German word of the day: Die Betriebsblindheit

Today's word is one typical to employees and companies which have resisted change.

German word of the day: Die Betriebsblindheit
Photo: depositphotos

The word means becoming blind of one's own shortcomings within a company – a routine way of working that isn't subject to self-criticism and hence change. 'Betrieb' here means the company.

Betriebsblindheit also exists as a noun, and in English is similar to organizational blindness or tunnel vision.

It is a lightly judgemental term, used critically or self-critically. Formerly a colloquial word, it is now also used as a warning in business administration.

Being betriebsblind can impair efficiency and lead to competitive disadvantages.

The occurrence of Betriebsblindheit is not limited to single employees, but can extend to whole departments of companies that have adopted a same 'ol, same 'ol way of working, not questioning methods or purpose of the work done.

People also tend to get betriebsblind in company structures that are both static and hierarchic. The fact that German has a special word for this phenomenon could be a result of many decades with a fairly quiet and partly unflexible job sector and the mentality of staying with one’s job for a long time.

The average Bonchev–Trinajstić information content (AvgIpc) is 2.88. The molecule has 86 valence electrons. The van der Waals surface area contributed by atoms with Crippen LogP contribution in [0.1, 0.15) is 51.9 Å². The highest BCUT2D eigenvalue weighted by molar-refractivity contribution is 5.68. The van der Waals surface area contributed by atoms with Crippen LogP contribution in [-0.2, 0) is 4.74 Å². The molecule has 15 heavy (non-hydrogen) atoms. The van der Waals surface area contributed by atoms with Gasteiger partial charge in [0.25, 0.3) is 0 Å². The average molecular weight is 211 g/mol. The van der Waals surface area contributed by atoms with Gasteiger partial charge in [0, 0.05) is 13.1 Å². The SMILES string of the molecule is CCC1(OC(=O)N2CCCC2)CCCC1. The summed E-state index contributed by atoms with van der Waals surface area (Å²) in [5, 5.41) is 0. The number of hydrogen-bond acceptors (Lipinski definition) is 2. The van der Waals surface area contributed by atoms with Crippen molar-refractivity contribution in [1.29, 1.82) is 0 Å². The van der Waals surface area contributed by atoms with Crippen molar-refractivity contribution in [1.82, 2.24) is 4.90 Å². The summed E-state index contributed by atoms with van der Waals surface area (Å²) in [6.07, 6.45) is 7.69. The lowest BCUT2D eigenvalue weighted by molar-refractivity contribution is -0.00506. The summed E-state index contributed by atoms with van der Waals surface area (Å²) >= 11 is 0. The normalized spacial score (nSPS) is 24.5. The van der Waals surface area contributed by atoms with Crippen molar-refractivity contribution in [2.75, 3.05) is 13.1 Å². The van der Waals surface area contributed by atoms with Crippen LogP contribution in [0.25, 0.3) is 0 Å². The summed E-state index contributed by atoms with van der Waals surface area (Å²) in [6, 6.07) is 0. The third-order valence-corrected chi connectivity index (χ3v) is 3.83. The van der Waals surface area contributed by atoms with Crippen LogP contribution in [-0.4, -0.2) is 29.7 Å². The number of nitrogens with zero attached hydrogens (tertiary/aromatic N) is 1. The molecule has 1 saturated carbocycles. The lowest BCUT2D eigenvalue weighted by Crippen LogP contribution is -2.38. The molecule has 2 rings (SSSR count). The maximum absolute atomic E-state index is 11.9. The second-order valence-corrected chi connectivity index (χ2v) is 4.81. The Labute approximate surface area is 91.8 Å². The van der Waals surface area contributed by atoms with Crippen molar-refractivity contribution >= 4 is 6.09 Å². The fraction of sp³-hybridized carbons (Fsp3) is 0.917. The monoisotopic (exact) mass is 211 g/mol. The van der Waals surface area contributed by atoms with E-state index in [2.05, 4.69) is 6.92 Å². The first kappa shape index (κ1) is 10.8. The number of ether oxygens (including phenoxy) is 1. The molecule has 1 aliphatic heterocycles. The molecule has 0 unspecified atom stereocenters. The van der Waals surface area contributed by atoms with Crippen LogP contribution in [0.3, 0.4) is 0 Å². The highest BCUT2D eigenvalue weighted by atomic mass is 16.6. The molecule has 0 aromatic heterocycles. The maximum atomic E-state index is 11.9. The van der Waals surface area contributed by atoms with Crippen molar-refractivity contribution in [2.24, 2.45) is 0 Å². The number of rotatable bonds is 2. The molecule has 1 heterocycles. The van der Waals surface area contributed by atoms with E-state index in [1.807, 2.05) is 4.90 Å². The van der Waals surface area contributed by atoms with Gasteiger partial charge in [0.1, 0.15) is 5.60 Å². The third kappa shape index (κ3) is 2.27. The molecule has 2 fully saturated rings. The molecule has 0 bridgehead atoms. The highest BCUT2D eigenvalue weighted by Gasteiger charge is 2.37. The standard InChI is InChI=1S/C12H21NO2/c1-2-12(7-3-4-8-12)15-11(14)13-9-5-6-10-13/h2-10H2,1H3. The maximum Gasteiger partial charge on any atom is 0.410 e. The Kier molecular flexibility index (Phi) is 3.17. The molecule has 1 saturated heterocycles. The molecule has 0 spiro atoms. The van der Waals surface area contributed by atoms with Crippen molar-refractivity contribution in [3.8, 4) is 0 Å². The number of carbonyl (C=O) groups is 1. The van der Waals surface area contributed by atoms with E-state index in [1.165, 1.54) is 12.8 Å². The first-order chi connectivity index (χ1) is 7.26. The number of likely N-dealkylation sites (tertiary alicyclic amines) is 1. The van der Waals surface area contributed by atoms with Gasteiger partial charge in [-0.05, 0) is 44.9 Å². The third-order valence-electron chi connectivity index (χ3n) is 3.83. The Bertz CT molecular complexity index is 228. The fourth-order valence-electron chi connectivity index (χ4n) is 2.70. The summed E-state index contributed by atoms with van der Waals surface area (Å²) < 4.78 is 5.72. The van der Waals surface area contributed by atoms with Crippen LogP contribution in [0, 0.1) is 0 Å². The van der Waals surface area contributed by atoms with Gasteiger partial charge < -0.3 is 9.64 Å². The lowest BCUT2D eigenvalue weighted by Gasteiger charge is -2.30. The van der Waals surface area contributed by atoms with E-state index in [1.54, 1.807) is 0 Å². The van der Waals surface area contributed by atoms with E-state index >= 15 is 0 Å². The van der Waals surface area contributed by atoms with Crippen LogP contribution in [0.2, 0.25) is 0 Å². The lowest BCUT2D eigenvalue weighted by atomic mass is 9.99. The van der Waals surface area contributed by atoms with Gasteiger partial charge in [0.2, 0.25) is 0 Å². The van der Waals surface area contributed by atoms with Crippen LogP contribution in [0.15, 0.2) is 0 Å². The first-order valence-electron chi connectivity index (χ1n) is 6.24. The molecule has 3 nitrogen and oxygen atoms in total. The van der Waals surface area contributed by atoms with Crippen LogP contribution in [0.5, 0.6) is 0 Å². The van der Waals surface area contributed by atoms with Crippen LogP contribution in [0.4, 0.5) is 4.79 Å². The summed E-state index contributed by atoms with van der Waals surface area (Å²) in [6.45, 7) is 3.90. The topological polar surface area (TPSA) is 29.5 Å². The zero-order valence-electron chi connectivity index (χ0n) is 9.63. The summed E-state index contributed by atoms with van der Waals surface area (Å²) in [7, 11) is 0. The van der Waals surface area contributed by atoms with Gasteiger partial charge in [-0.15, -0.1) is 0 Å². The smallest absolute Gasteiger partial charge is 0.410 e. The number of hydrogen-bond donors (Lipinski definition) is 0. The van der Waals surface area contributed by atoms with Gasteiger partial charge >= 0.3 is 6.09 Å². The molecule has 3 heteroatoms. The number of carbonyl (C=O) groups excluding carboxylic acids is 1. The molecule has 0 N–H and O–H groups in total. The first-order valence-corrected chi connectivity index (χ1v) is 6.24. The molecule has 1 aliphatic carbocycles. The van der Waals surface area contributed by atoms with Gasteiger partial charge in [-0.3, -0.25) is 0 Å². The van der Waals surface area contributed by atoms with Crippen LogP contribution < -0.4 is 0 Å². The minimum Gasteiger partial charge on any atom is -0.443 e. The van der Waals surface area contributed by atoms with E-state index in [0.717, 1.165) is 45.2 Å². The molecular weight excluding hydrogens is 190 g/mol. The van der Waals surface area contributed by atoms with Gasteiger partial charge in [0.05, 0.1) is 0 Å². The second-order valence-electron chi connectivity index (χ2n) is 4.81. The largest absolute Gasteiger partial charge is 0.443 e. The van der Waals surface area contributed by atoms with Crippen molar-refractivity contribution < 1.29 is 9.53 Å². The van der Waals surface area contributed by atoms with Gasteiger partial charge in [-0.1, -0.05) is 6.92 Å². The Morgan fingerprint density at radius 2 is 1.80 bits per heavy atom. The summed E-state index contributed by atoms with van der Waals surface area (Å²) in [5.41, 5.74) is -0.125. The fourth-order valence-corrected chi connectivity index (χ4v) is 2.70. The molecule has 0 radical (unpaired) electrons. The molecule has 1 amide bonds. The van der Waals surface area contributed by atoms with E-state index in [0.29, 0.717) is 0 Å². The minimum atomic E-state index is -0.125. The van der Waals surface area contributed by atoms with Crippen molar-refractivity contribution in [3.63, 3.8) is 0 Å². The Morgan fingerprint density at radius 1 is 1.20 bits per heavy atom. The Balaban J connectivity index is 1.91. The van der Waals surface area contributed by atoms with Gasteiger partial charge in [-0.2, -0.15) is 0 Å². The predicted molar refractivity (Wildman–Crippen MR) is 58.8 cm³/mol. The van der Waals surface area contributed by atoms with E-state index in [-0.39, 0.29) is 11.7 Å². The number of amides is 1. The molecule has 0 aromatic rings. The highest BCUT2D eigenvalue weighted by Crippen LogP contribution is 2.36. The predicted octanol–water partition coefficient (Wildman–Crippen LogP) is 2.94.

By now, the word is generally used for the habit of taking actions merely based on routine.

It looks like these employees suffer from 'Betriebsblindheit'. Photo: depositphotos/AndreyPopov


Sie arbeitet da schon zehn Jahre, sie ist schon ganz betriebsblind.

She has worked there for 10 years already, and just blindly goes along with the work.

Wir haben in der Firma viel verändert, um Betriebsblindheit zu verhindern.

We changed a lot in the company, in order to prevent tunnel vision from occurring there.

Ich war wohl ein bisschen betriebsblind, deshalb ist mir diese gute Idee gar nicht gekommen.

I had a bit of tunnel vision in the company, and therefore couldn't come up with a good idea.

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German word of the day: Umstritten

Not everyone agrees on everything - and there are some things almost nobody can agree on. If you find yourself dealing with the latter, you may need to make use of this German word.

German word of the day: Umstritten

Why do I need to know umstritten?

Because umstritten is a handy word that can be applied to multiple situations, but is especially useful when chatting about current affairs or the big social issues of our day. 

You’ll likely come across it while reading articles in German newspapers, or hear your German friends use it while setting the world to rights in the pub. 

What does it mean?

Umstritten is best translated as “controversial” or “disputed” in English. As usual in German, you can easily work out – and remember – what it means by breaking it down into smaller components. 

The first is the prefix um, which tends to mean “around”. Think of German words like umkehren, which means to turn around or reverse, or umarmen, which means to put your arms around someone (or hug them in other words!). 

The second component is the verb streiten, which means to argue. So something that’s umstritten is something that there are lots of arguments around, like a controversial new law, a social debate or a public figure. 

Use it like this: 

Die Pläne der Regierung waren hoch umstritten.

The government’s plans were highly controversial. 

Sein Erbe als Fußballtrainer ist immer noch umstritten.

His legacy as football manager is still disputed today.